Troy Tulowitzki, as anyone can see, is going through another rough spot at the plate. His desire to be the best that ever played is quickly turning him into an over swinging bundle of negative. He knows it and we know it. Tracy just seemed to figure it out as he moved Tulo down to fifth in the lineup.
But, Tulo isn’t alone. Tulo isn’t the reason we put up 19 hits over the three game sweep to the Dodgers.
So, is it acclimating after altitude that has our boys bumbling? Or, is it just not understanding how to hit in key situations?
Say what you will about Jim Tracy as a manager, but his mini speech to the team in San Diego about treating the next few ballparks differently, by not going for broke at every bat, was sage advice.
Too bad it fell on deaf ears.
If there was one thing that was key coming into 2012, one aspect of the game that was a given, it was the gloves. If pitching wins games then fielding saves pitching.
You can’t strike out every hitter every time.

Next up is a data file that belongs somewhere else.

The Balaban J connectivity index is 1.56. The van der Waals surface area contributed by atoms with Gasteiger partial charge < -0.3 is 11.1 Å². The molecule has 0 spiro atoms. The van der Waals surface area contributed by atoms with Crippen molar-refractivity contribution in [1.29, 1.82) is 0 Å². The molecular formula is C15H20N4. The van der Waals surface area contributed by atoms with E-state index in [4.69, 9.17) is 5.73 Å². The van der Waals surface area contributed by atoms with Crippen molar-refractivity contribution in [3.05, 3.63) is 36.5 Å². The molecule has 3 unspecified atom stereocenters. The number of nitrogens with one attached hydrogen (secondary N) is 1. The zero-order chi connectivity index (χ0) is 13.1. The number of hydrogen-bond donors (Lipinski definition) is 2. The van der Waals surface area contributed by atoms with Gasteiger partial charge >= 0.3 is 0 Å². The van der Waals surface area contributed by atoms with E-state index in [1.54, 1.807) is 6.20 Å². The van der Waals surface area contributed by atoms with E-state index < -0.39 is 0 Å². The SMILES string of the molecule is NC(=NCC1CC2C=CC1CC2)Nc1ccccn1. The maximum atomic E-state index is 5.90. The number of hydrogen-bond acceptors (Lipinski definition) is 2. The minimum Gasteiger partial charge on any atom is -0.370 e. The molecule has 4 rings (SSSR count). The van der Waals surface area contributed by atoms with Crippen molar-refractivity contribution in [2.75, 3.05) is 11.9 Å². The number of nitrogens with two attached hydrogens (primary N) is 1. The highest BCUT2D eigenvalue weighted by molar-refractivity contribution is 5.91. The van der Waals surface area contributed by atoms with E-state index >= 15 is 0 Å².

Balls get put into play. Gloves have to be used.
The Rockies have an excellent history of great fielding. Helton is one of the best gloves you will ever find at first base in the history of the game. Tulo, CarGo and Dex were all considered impenetrable if a ball was hit their way.
So, with a struggling presence on the mound then every single ball launched into the field of play becomes even more important. Getting that ball to the proper bag becomes a must.
In 2007 the Rockies made MLB history with their fielding percentage at .989. Last year they were 13th at .984. This season so far they are 23rd with a .979 and 26 errors. They only made 68 errors in all of 2007.